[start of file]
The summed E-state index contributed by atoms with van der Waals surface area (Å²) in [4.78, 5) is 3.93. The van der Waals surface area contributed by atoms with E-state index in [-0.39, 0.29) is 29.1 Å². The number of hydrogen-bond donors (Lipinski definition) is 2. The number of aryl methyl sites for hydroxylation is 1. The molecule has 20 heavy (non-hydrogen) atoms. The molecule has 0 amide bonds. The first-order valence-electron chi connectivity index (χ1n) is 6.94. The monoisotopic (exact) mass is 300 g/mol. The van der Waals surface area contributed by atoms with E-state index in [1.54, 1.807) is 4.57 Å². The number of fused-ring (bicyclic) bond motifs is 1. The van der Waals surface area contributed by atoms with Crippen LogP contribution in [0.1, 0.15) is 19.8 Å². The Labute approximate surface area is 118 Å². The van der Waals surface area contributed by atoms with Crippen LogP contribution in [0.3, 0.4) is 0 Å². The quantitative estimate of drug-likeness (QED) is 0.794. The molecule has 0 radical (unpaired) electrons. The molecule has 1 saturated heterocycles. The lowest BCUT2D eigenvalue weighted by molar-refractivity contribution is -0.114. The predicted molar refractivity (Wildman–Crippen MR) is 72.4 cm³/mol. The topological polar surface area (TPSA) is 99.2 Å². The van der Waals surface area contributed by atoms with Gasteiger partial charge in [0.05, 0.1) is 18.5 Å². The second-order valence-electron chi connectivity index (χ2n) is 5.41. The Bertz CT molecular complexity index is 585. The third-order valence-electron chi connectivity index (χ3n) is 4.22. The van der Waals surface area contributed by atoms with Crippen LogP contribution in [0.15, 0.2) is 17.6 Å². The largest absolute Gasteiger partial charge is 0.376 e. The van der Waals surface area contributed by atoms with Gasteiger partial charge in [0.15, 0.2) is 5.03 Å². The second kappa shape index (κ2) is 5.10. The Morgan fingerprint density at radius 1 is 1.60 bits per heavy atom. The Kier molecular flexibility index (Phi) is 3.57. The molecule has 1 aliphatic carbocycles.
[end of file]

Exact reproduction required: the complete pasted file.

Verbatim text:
The summed E-state index contributed by atoms with van der Waals surface area (Å²) in [4.78, 5) is 3.93. The van der Waals surface area contributed by atoms with E-state index in [-0.39, 0.29) is 29.1 Å². The number of hydrogen-bond donors (Lipinski definition) is 2. The number of aryl methyl sites for hydroxylation is 1. The molecule has 20 heavy (non-hydrogen) atoms. The molecule has 0 amide bonds. The first-order valence-electron chi connectivity index (χ1n) is 6.94. The monoisotopic (exact) mass is 300 g/mol. The van der Waals surface area contributed by atoms with E-state index in [1.54, 1.807) is 4.57 Å². The number of fused-ring (bicyclic) bond motifs is 1. The van der Waals surface area contributed by atoms with Crippen LogP contribution in [0.1, 0.15) is 19.8 Å². The Labute approximate surface area is 118 Å². The van der Waals surface area contributed by atoms with Crippen LogP contribution in [0.3, 0.4) is 0 Å². The quantitative estimate of drug-likeness (QED) is 0.794. The molecule has 0 radical (unpaired) electrons. The molecule has 1 saturated heterocycles. The lowest BCUT2D eigenvalue weighted by molar-refractivity contribution is -0.114. The predicted molar refractivity (Wildman–Crippen MR) is 72.4 cm³/mol. The topological polar surface area (TPSA) is 99.2 Å². The van der Waals surface area contributed by atoms with Gasteiger partial charge in [0.05, 0.1) is 18.5 Å². The second-order valence-electron chi connectivity index (χ2n) is 5.41. The Bertz CT molecular complexity index is 585. The third-order valence-electron chi connectivity index (χ3n) is 4.22. The van der Waals surface area contributed by atoms with Crippen LogP contribution in [0.15, 0.2) is 17.6 Å². The largest absolute Gasteiger partial charge is 0.376 e. The van der Waals surface area contributed by atoms with Gasteiger partial charge in [0.15, 0.2) is 5.03 Å². The second kappa shape index (κ2) is 5.10. The Morgan fingerprint density at radius 1 is 1.60 bits per heavy atom. The Kier molecular flexibility index (Phi) is 3.57. The molecule has 1 aliphatic carbocycles.